IRS has unveiled its latest list of notorious tax scams, which it calls the “Dirty Dozen,” highlighted by schemes involving phishing, hiding income offshore and false claims for refunds. IRS warns that these tax schemes are illegal and can lead to problems for both scam artists and taxpayers who risk significant penalties, interest and possible criminal prosecution.
“Dirty Dozen” for 2009. IRS has identified the following tax scams as this year’s “Dirty Dozen:”
- Phishing. This is a tactic used by Internet-based scam artists to trick unsuspecting victims into revealing personal or financial information. The criminals use the information to steal the victim’s identity, access bank accounts, run up credit card charges or apply for loans in the victim’s name. Phishing scams often take the form of an e-mail that appears to come from a legitimate source. IRS never initiates unsolicited e-mail contact with taxpayers about their tax issues.
- Hiding income offshore. IRS aggressively pursues taxpayers and promoters involved in abusive offshore transactions. Taxpayers have tried to avoid or evade U.S. income tax by hiding income in offshore banks, brokerage accounts or through other entities. Recently, IRS provided guidance to auditors on how to deal with those hiding income offshore in undisclosed accounts. IRS draws a clear line between taxpayers with offshore accounts who voluntarily come forward and those who fail to come forward. Taxpayers also evade taxes by using offshore debit cards, credit cards, wire transfers, foreign trusts, employee-leasing schemes, private annuities or life insurance plans. IRS has also identified abusive offshore schemes including those that involve use of electronic funds transfer and payment systems, offshore business merchant accounts and private banking relationships.
- Filing false or misleading forms. IRS is seeing scam artists file false or misleading returns to claim refunds that they are not entitled to. Frivolous information returns, such as Form 1099-Original Issue Discount (OID), claiming false withholding credits are used to legitimize erroneous refund claims.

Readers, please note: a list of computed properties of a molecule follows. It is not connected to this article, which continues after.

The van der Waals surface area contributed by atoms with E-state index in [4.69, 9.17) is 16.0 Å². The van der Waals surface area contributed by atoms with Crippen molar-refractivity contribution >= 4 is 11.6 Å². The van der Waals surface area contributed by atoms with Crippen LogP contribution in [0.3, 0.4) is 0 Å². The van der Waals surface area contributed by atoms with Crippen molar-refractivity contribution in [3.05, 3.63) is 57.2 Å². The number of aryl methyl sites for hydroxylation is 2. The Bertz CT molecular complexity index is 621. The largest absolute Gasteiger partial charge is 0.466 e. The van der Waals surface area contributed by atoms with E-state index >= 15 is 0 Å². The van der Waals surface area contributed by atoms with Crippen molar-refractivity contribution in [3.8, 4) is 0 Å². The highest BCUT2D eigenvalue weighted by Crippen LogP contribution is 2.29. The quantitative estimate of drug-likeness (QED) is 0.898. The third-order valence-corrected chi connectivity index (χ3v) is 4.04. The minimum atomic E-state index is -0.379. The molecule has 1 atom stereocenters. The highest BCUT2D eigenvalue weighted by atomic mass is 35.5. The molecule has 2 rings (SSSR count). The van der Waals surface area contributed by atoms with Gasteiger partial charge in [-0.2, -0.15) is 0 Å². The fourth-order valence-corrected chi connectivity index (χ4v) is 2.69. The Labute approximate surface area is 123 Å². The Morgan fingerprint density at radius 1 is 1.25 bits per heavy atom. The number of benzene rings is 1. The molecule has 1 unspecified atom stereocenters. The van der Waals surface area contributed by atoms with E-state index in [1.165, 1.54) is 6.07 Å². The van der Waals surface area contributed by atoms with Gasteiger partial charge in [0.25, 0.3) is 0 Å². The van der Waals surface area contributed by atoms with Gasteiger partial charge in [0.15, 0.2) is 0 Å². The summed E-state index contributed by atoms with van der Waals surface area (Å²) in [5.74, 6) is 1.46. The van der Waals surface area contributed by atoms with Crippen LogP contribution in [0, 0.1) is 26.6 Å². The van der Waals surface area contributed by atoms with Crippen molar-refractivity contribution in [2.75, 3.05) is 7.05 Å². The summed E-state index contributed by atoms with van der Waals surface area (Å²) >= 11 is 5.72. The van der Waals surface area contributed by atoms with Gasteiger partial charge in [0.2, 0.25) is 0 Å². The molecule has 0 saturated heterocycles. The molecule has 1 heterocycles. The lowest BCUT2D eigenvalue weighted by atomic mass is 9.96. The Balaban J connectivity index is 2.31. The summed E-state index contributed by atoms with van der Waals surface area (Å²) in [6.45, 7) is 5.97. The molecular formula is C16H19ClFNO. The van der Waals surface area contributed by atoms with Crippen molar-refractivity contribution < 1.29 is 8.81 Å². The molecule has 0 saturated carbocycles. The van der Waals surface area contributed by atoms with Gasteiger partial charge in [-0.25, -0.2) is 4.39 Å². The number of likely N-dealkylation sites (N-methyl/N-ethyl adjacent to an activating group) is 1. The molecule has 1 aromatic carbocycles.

- Abuse of charitable organizations and deductions. IRS continues to observe the misuses of tax-exempt organizations. These include arrangements to improperly shield income or assets from taxation, attempts by donors to maintain control over donated assets or income from donated property. IRS also continues to investigate various schemes involving the donation of non-cash assets, including easements on property, closely-held corporate stock and real property.
- Return preparer fraud. Dishonest tax return preparers can cause many problems for taxpayers who fall victim to their ploys.
- Frivolous arguments. Promoters of frivolous schemes encourage people to make unreasonable and unfounded claims to avoid paying the taxes they owe. IRS has a list of frivolous legal positions that taxpayers should stay away from. Taxpayers who file a tax return or make a submission based on one of the positions on the list are subject to a $5,000 penalty.
- False claims for refund and requests for abatement. This scam involves a request for abatement of previously assessed tax using Form 843, “Claim for Refund and Request for Abatement.”
- Abusive retirement plans. IRS continues to uncover abuses in retirement plan arrangements, including Roth IRAs. IRS is looking for transactions that taxpayers are using to avoid the limitations on contributions to IRAs as well as transactions that are not properly reported as early distributions.
- Disguised corporate ownership. Some taxpayers form corporations and other entities in certain states for the primary purpose of disguising the ownership of a business or financial activity. Such entities can be used to facilitate underreporting of income, fictitious deductions, non-filing of tax returns, participating in listed transactions, money laundering, financial crimes, and even terrorist financing. IRS is working with state authorities to identify these entities and to bring the owners of these entities into compliance.
- Zero wages. Filing a phony wage- or income-related information return to replace a legitimate information return has been used as an illegal method to lower the amount of taxes owed.
- Misuse of trusts. For years, unscrupulous promoters have urged taxpayers to transfer assets into trusts. They promise reduction of income subject to tax, deductions for personal expenses and reduced estate or gift taxes. Such trusts rarely deliver the promised tax benefits and are being used primarily as a means to avoid income tax liability and hide assets from creditors, including IRS.
- Fuel tax credit scams. IRS is receiving claims for the fuel tax credit that are unreasonable. Some taxpayers, such as farmers who use fuel for off-highway business purposes, may be eligible for the fuel tax credit. But some individuals are claiming the tax credit for nontaxable uses of fuel when their occupation or income level makes the claim unreasonable. Fraud involving the fuel tax credit is considered a frivolous tax claim, potentially subjecting those who improperly claim the credit to a $5,000 penalty.
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